Newspaper Page Text
I ' 1
H 6 THE OGDEN STAND ARD-EXAMINEft, MONDAY, MAY 17, 192Q. I
Motorists Without Rear Lights'
On Autos Greatest I
Twenty-one cases were heard by
Judge D. TL Roberts of. the city court
:his morning, and city coffers are rich
er by over 300 as the result of last
night's arrest. e
T. J. Span was fortunate, as were
' David Leahy and Ernest It. McKay of
Huutsvillc. Span was found guilty of
j disturbing the peace, but extenuating
circumstances caused Judge D. R. Rob
erts to give him a suspended sen
' . tence. McKay and Leahy were operat
ing motor vehicles without proper rear
I C. S. DeHart, also arrested for not
displaying a "tail" light on his auto
mobile, forfeited $10 by failure 10 ap
pear. W. W. Barker, of 1237 Washington
avenue, was fined $5 for driving ah
i ' automobile without proper license
Judge Hunsaker's father appeared in
behalf of Judge, but could not repre
sent his son, by the decision of Judge
Roberts. The youth was arrested yes
terday for not having tail lights. Bc-
.L. 1 C,W ,,,-v IvnJI
I must: iiiu uu) tuuiu- uui !
the automobile was held as security for
his appearance. Ball was fixed at ?10
V this morning.
, -' John Chip, who was charged with al
lowing rubbish which he was hauling
to fall in Ogden streets, pleaded not
' guilty. The" court found him guilty and
fined him $10 or 10 days.
Bert Hall, arrested for having no
rear light on his automobile, forfeited
I ?5 bail. A bench warrant for his ar-
" rest was issued.
N. Naga was x charged with drunken
ness. His peculiar replies to the city
attorney's questions caused mirth in
the court room. Because his replies
' ' were both affirmative and negative to
I the same questions, Considerable diffl
- culty in case was experienced. Found
guilty, he was fined $50 or 50 days.
John Barney failed to appear on a
drunk charge and his bail was ordered
forfeited. Togo Yaraa also forfeited
John Dolores and Virgil Williams,
arrested on vagrancy charges, pleaded
guilty. They claimed that they wanted
to work, however, and were released
on 10 days suspended sentences and
instructed to report daily to the police
station while in Ogden.
i A capacity audience acclaimed
i "The Strongest," the one and only
motion picture. drama which Georges
P Clemenceau wrote, at the Utah thea
tre yesterday. It Is lavishly staged,
superbly recited, and perfectly acted;
and tho screen version of iho great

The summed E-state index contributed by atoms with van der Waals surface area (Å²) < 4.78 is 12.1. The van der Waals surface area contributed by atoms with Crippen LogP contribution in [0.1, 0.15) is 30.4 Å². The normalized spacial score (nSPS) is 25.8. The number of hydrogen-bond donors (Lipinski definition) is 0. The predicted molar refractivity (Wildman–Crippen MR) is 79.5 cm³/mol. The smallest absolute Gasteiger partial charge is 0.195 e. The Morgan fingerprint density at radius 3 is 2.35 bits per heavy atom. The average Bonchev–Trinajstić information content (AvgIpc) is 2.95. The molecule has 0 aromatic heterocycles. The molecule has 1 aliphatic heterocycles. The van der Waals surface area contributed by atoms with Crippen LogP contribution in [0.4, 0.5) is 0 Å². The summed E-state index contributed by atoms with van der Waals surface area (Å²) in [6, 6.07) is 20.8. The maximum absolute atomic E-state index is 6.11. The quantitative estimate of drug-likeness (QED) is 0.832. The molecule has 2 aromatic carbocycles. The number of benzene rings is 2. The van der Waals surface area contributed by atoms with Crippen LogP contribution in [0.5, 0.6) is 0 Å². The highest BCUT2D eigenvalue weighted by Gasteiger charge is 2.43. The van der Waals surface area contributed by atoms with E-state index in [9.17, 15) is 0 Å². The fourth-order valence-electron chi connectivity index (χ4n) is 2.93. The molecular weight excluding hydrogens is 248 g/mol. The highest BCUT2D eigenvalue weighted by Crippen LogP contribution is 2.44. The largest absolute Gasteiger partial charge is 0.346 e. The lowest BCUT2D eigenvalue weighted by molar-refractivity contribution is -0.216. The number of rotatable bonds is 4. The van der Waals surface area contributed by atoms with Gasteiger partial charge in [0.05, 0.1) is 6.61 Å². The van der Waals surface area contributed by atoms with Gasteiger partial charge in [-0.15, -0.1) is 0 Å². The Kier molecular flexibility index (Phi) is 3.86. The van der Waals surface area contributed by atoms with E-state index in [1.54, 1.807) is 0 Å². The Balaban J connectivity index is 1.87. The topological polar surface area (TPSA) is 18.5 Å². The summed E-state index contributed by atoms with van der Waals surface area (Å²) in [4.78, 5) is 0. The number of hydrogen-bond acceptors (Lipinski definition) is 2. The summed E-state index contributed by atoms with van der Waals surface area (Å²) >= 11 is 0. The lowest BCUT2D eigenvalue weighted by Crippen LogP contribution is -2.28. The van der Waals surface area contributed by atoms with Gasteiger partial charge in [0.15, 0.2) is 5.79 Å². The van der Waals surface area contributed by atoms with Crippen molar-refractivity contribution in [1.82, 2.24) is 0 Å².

French talesman's story, has made
the production one o the finesl ever
shown in this city.
"The Strongest" Is a story of the
natal passions of life, and Is han
dled by the distinguished author in
masterly style. Clemenceau has told
a oonvlnclng story In a convincing
way and has gained his striking ef
fects without apparent effort. There
is about "The Strongest" that which
j seldom is seen on the screen today.
It is a powerful story, but all tho
j artlBts whi Interpret it seem to get
- 1 their message home without being ac-
tors. They are not stagey for the
atrical, and from Rcnee Adoree, tho
attractive Parisian star importod at
tho request of Clemenceau specially
for the screen version of "The Strong
fj est," to the smallest patt in the pro
V ductlon, the whole feature is cleVer
I ly done.
I Paul A. WAlsh has directed the
I work with splendid insight into its
I dramatic values, and ho hao staged
' it with lavlshness that is worthy of
,' special mention. Carlo LHen, a Bel
' glan actpr, Is very convincing as the
Marquis, and It Is a pleasure to sec
Harrison Hunter, so long on the stage,
make his screen debut,
j And tho sunshine Girl Comedy was
l one of the best wd have seen for some
" Residents of Tibet stick out tho
i tongue as a form of salutation,
k oo ;
' The Swedl9h" government Is urging
I I bankers to refuse exchange for the
I j Importation of luxuries.
A Tune That Haunts the
A new song that is now all the rage
Hl in New York and throughout the coun-
try, "When I'm Gone You"ll Soon For
get." Despite the fact that it has only
been published a few weeks this bal
lad is said to rival any sensational
H song hit published within recent years.
H Of course, there is the usual mystery
H 1 in the ending of the story of this song,
like the continuation of a love story in
H ' a magazine. But everybody seems to
glory in the mystery. The following
are a few lines of the chorus, clipped
from a copy just received.
Woes rm Gone You'll Soon Forget
H Wberi I'm cone you'll tooafor-get rae,
H Wbentroei yotf I'd tar a nif You'll
Hl be Eip.py In the oM home, That you
H 1 , Although this song is written with
out a high, note, a beautiful effect has
H fri?. obtained by the simplicity of 'the
H 'arfimgomeAt. Orchestras and bands
H everywhere afe playing this melody as
H r: -a waltz. This number can be had for
H j'our talking machine and player piano,
Student Body at Ogden High
Remembers Beeson; Sen
iors Observe Day
The student body assembly of the
Ogden High school met at 1 o'clock
today when tho program of songs and
speeches was rendered by the Senior
class, who read their class history, be
queathed their possessions by the
reading of a will and presented the
school with an American Flag.
Opportunity was taken during the
proceedings to spring a surprise on J.
EL Beeson, principal of the school, who
retires from that position at the end
of the present term, but who will con
tinue to be a member of the faculty
next year as head of the mathematics
The faculty and students presented
Mr, Beeson with a. beautiful leather
rocking chair, in which it was hoped
he would know many hours of ease
after the turmoil and trouble caused
by "the young Idea" during his six
years at the Ogden High school.
Mr. -eeson responded in a graceful
speech in which he thanked teachers
for their loyalty and students for their
Natives; Only Boys
And Girls in Play
Residents in th vicinity of Les
ter park heard wild warhoops b
tweon 11 and 12 o'clock today.
Passersby observed scores of
young males and females doing
the war dance In real aborigine
Big ohlefo' looked on and g?ie
commands which were followed
In prompt t'-'ler .he bi.rts
But the war darccs .xnd war
cries were not given by real hon
est -to -goodness Indians. They
were given by bo;.s and girl;; of
the Madijon school who had been
taken to the park for rchoan-'elT.
The whooos art-1? daiv.-es :re a
part of an interesting sr-t of phy
sical exercises. Music for th drill
Vas furnished by y younir woman
who pumped and played a por
Ogdess Elks 208 Strong
to Attend Convention
More than 200 Ogden members
of Elks lodge. No. 719, will attend